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The impact of upgraded broadband technology is set to be measured to determine whether customers really see the improvements advertised by BT, Virgin Media and the rest.

Ofcom has decided to use the network of monitoring equipment it deployed in hundreds of homes last year in partnership with Samknows to study how ADSL2+, fibre and DOCSIS3 affect speed, latency and other aspects of performance.

This year will see internet infrastructure upgrades on several fronts. BT's 21CN backbone programme is scheduled to cover 75 per cent of the national network by spring 2011, offering speed of "up to" 24Mbit/s via old copper and aluminium local loops.

BT's local loop upgrade programme will reach the more than 163 exchanges so far announced. Fibre to the premises deployments will offer close to 100Mbit/s downstream, while the more widespread fibre to the cabinet rollout will be sold as "up to" 40Mbit/s. Both should offer better reliability than current technology.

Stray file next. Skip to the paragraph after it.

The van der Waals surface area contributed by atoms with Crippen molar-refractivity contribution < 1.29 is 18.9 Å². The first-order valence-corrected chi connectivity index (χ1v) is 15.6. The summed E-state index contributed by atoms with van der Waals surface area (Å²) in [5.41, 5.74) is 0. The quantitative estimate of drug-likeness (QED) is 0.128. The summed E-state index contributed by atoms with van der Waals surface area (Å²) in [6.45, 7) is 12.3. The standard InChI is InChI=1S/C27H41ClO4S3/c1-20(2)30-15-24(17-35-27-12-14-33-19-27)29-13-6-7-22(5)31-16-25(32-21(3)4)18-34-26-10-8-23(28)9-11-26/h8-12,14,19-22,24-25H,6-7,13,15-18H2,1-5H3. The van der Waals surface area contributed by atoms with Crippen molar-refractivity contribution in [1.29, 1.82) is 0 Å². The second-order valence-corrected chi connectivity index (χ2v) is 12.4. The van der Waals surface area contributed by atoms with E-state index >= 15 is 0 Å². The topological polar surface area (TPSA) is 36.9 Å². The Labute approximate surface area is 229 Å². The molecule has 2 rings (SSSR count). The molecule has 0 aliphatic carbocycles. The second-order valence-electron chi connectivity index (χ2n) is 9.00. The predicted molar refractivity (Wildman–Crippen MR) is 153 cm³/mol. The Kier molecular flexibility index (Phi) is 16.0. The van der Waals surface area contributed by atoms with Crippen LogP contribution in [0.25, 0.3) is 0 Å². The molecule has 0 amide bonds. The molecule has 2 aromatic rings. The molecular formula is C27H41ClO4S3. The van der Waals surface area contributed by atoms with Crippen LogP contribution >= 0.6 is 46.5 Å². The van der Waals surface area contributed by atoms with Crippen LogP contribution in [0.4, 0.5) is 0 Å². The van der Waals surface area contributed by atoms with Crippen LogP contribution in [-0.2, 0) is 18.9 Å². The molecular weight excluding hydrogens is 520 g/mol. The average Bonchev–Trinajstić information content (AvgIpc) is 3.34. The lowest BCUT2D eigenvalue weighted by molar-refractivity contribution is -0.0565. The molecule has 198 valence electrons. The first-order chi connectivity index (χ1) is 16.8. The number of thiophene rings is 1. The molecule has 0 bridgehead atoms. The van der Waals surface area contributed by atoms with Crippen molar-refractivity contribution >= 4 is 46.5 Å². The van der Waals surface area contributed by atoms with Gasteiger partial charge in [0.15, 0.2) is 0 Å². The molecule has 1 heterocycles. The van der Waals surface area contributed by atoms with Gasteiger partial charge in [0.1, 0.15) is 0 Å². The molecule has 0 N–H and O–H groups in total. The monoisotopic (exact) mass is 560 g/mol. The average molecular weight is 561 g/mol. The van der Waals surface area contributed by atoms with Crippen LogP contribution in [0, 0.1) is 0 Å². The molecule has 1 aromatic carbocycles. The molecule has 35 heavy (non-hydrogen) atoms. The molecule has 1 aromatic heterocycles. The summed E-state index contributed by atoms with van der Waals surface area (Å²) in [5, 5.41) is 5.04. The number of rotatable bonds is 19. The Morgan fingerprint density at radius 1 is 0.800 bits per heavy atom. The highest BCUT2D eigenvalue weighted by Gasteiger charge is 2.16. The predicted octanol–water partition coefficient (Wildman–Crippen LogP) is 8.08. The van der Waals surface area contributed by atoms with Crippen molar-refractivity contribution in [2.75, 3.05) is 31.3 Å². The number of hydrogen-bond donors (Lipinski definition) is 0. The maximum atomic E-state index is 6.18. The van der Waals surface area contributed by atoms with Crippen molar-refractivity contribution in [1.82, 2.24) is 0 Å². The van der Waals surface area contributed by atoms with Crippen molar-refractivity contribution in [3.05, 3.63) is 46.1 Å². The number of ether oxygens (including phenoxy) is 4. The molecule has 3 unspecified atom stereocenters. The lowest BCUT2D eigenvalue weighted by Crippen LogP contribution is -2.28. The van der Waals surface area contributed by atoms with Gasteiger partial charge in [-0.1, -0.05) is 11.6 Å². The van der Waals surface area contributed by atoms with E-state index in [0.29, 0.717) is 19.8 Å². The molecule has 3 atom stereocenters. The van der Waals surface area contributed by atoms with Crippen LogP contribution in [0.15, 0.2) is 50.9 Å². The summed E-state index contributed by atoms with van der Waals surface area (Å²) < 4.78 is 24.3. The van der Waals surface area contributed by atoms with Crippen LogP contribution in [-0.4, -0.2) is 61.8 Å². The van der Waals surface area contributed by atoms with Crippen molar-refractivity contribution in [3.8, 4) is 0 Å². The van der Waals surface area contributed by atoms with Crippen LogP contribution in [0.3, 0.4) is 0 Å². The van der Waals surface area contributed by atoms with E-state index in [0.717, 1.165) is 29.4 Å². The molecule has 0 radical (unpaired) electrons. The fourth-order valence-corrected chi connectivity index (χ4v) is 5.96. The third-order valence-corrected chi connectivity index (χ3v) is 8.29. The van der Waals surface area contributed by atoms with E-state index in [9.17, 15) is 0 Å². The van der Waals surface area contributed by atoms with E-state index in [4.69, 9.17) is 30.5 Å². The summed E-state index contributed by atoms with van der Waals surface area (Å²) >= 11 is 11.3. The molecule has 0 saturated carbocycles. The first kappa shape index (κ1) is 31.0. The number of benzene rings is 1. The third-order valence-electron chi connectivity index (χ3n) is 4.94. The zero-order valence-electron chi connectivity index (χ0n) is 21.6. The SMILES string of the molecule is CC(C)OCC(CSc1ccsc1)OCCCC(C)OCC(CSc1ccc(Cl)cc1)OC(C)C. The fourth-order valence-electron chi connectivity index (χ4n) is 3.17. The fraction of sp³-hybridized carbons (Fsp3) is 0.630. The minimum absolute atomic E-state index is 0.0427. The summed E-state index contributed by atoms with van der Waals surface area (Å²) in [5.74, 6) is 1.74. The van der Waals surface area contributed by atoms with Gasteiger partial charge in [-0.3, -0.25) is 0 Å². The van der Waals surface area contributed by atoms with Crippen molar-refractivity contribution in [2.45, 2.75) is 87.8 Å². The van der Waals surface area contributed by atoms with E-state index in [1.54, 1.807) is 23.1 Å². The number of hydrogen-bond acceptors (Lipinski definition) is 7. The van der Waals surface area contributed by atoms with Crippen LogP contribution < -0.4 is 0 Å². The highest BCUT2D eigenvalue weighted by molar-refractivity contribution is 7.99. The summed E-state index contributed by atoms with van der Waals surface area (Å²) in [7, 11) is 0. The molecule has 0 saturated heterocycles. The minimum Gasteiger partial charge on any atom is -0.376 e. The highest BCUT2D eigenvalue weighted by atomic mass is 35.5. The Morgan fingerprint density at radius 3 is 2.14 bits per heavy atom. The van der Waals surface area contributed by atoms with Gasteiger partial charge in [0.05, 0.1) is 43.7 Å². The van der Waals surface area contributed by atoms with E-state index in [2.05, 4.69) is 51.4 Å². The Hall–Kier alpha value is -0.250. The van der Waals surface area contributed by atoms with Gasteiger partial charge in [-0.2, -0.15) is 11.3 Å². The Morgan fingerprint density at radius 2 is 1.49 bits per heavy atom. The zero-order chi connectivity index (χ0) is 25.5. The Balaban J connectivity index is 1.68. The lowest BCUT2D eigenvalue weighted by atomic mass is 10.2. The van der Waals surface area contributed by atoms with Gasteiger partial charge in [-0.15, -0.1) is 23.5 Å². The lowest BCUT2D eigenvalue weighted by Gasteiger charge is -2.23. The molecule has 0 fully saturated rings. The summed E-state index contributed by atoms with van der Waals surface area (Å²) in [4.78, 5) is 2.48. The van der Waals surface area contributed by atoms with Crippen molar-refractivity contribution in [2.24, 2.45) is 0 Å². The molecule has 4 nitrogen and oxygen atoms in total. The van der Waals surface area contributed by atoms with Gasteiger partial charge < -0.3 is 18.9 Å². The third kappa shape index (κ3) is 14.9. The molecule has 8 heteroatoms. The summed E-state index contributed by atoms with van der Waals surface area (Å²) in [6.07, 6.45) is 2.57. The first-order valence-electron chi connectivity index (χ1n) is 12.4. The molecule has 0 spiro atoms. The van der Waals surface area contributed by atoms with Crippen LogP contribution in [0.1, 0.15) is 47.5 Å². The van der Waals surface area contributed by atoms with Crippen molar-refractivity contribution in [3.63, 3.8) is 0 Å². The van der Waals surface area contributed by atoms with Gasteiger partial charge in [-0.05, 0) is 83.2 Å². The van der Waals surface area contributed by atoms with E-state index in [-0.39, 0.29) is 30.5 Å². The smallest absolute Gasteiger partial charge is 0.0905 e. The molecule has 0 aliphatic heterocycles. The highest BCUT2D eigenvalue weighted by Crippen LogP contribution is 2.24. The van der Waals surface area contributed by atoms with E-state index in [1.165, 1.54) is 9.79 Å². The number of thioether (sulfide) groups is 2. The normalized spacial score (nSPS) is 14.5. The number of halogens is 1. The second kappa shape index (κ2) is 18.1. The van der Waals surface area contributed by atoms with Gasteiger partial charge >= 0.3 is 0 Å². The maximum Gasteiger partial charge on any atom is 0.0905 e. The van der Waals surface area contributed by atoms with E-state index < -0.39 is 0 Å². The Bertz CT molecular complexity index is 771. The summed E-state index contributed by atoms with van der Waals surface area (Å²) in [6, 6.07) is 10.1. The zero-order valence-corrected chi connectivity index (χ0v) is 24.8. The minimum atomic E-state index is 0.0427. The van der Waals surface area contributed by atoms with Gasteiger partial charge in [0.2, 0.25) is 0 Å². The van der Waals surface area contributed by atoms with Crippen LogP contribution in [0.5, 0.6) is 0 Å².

Both backbone and local loop upgrade will mean BT's DSL competitors can also market faster services.

Meanwhile, Virgin Media announced today it will crank its cable network to 100Mbit/s downsteam by the end of 2010.

Samknows CEO Alex Salter said: "What we're looking to measure in the forthcoming project is how this ISP performance will improve as consumers switch to services which are being advertised as significantly faster."

Ofcom funded the monitoring network - more accurate than web-based speed testers - in 2008, clocking an average nationwide top speed of 4.3Mbit/s, prompting criticism of ISP marketing.

Today Samknows said that headline figure has not changed significantly in the last year, but that the take-up of upgraded services this year is expected to dramatically change matters.

The study is scheduled to begin in April, and Ofcom and Samknows are seeking volunteers to have the performance of their internet connection monitored. The free hardware does not monitor traffic and those who participate are given online access to their own data so they can keep tabs themselves.

There are more details here. ®

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